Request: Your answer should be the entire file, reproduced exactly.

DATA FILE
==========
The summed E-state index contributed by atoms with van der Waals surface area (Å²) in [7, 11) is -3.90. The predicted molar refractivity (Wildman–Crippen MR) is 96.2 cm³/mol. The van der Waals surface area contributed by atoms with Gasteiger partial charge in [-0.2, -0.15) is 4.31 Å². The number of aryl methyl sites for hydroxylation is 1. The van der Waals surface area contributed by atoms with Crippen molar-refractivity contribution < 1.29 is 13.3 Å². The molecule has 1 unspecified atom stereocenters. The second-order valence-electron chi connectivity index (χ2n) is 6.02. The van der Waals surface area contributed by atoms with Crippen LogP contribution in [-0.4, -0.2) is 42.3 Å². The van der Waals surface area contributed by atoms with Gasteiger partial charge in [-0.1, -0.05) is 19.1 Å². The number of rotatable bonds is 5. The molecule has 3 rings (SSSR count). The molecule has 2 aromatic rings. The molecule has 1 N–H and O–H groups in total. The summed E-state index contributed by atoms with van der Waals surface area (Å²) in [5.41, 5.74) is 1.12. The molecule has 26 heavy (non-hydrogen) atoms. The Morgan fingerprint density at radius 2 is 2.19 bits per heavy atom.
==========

The summed E-state index contributed by atoms with van der Waals surface area (Å²) in [7, 11) is -3.90. The predicted molar refractivity (Wildman–Crippen MR) is 96.2 cm³/mol. The van der Waals surface area contributed by atoms with Gasteiger partial charge in [-0.2, -0.15) is 4.31 Å². The number of aryl methyl sites for hydroxylation is 1. The van der Waals surface area contributed by atoms with Crippen molar-refractivity contribution < 1.29 is 13.3 Å². The molecule has 1 unspecified atom stereocenters. The second-order valence-electron chi connectivity index (χ2n) is 6.02. The van der Waals surface area contributed by atoms with Crippen LogP contribution in [-0.4, -0.2) is 42.3 Å². The van der Waals surface area contributed by atoms with Gasteiger partial charge in [-0.1, -0.05) is 19.1 Å². The number of rotatable bonds is 5. The molecule has 3 rings (SSSR count). The molecule has 2 aromatic rings. The molecule has 1 N–H and O–H groups in total. The summed E-state index contributed by atoms with van der Waals surface area (Å²) in [5.41, 5.74) is 1.12. The molecule has 26 heavy (non-hydrogen) atoms. The Morgan fingerprint density at radius 2 is 2.19 bits per heavy atom.